So today, the British are voting in a ridiculous election. They are voting for members of the European Parliament, a part of the European Union that they voted to leave almost three years ago. They would be long gone except for the incompetence malevolence of their government, politicians, and civil servants (better referred to as uncivil serpents). A bit of history from The Duran for those who haven’t kept up (like me). Of course, like many Americans, I’m reminded of what H.L. Mencken said, “There are two kinds of Europeans. The smart ones and those who stayed behind.”

 

Decades ago the British deep state hatched a nefarious plot against the British people.  The elite wanted to foist European unity on an unwilling populace. The notion of the conceited Whitehall elite was that the peasants were stupid and the mandarins knew best. In late 1940s the United Kingdom politely declined offers to join the proposed European Coal and Steel Community. This was an embryonic European Economic Community. As Churchill said ‘we are with Europe but not of it.’ One Labour MP sagely said of joining the European project ‘the Durham miners won’t wear it.’ Those were the days when MPs quaintly cared about serving their constituents.

Harold Macmillan sought British accession to the European Economic Community. The French President de Gaulle rightly rejected the British application. De Gaulle was doing the British a favour. He correctly surmised that the United Kingdom would never be fulling committed to the EEC and that the bulk of the British people were adamantly opposed to such a venture. Charles de Gaulle was a visionary perhaps 70 years ahead of his time. He said that if the UK were admitted it would be forever sticking its oar in. These were prophetic words!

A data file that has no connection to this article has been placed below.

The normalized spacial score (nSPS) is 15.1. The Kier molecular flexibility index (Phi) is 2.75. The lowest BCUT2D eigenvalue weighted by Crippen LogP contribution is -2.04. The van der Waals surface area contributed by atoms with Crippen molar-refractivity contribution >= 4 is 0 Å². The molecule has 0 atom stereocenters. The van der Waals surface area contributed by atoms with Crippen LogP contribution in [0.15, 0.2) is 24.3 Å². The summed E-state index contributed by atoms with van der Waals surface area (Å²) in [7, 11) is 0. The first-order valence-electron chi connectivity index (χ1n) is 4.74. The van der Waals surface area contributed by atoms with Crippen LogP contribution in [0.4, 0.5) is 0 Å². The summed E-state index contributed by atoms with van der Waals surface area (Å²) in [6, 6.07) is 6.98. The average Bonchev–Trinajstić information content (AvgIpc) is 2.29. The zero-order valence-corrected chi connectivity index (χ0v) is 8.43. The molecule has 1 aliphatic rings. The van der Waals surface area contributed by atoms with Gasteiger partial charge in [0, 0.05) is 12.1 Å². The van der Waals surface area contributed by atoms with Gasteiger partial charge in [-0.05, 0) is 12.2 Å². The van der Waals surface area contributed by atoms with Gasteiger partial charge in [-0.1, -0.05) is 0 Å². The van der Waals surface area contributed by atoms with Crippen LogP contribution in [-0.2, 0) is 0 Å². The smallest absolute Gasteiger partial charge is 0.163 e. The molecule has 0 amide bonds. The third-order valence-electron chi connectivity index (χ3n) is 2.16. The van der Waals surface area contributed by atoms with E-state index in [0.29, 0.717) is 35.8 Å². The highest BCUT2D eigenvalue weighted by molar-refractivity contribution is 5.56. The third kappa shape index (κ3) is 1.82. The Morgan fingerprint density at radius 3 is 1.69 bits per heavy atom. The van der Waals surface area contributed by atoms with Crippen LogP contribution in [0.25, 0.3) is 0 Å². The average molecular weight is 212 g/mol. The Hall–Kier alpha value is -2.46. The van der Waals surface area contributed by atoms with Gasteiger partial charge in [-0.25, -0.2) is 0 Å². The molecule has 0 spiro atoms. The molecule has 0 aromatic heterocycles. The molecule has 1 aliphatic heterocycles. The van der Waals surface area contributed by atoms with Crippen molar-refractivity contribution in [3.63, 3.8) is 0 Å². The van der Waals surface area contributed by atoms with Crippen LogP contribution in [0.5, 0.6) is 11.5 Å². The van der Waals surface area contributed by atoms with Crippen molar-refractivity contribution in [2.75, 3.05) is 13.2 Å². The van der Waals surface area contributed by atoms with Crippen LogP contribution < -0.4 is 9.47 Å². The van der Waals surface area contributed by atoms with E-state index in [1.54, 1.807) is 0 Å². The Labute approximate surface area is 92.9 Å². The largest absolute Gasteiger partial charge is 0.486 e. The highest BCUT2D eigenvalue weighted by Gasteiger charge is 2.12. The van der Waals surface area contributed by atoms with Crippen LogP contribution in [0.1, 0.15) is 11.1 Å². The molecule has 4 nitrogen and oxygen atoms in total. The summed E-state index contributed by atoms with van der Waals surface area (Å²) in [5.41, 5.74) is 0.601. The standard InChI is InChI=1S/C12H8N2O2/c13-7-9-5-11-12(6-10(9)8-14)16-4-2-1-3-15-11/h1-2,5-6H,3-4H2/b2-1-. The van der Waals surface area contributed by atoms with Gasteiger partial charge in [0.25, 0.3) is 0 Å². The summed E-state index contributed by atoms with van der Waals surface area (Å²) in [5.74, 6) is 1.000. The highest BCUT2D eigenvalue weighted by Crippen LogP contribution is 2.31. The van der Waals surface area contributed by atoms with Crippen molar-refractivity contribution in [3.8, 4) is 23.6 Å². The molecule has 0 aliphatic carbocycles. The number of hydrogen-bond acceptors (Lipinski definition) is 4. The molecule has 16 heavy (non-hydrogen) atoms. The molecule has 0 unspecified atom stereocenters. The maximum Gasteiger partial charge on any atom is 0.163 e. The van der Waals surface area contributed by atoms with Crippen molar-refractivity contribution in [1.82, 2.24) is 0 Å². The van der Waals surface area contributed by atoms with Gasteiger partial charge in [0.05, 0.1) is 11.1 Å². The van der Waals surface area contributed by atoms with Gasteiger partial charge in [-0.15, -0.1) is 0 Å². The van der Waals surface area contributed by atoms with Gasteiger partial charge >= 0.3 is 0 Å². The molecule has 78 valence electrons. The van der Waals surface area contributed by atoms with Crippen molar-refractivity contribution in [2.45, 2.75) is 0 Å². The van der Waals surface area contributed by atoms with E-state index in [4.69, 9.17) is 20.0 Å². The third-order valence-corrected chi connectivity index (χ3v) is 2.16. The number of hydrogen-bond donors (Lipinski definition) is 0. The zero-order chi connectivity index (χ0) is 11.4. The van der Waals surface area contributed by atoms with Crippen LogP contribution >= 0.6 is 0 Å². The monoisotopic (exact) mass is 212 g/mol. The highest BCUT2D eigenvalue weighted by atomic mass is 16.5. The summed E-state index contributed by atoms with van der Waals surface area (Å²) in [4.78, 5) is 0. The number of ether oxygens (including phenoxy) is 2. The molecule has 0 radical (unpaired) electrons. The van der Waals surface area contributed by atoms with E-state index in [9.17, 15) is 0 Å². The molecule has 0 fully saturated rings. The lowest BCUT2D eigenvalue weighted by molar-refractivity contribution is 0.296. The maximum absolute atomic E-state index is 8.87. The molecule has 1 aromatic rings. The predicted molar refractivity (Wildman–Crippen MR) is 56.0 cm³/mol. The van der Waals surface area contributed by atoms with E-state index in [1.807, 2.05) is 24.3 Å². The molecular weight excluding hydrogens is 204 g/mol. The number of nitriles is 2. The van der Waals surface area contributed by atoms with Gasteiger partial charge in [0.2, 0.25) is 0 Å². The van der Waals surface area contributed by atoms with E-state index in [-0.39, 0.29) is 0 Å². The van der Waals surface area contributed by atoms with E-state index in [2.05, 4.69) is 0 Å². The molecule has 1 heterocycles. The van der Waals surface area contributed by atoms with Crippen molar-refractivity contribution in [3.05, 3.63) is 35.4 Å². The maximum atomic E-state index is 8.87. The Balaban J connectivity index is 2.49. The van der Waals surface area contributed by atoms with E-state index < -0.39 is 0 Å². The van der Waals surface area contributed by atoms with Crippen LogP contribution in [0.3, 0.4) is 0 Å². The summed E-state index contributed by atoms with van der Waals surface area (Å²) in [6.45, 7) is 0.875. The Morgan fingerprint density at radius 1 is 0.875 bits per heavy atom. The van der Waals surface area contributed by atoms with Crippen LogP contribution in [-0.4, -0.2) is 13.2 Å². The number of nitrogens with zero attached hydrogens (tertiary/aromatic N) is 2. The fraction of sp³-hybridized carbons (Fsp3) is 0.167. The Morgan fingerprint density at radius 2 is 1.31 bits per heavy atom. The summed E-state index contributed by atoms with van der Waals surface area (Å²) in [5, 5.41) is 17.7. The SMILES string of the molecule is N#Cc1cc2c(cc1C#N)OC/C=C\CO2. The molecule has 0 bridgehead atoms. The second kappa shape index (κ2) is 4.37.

In the late 60s Harold Wilson’s Labour Government sought British membership of the EEC and was again rebuffed. In the early 1970s Edward Heath’s Conservative Government applied to the EEC for a third time. On this occasion Heath’s efforts were crowned with success. It only succeeded through subterfuge of the grossest character. Heath was warned by civil servants that the United Kingdom would have to sublimate itself to European sovereignty. Nevertheless Heath would not let the truth get in the way of his vaulting ambition. He released an official statement that ‘this involves no loss of essential national sovereignty’. Edward Heath did that in full knowledge of this being an outrageous falsehood. The public were assured that the idea there would one day be a single currency was a preposterous scare mongering tactic. In 2002 Heath was asked whether in the early 1970s he had envisaged the UK joining a single  European currency. ‘Yes, of course’ he chortled.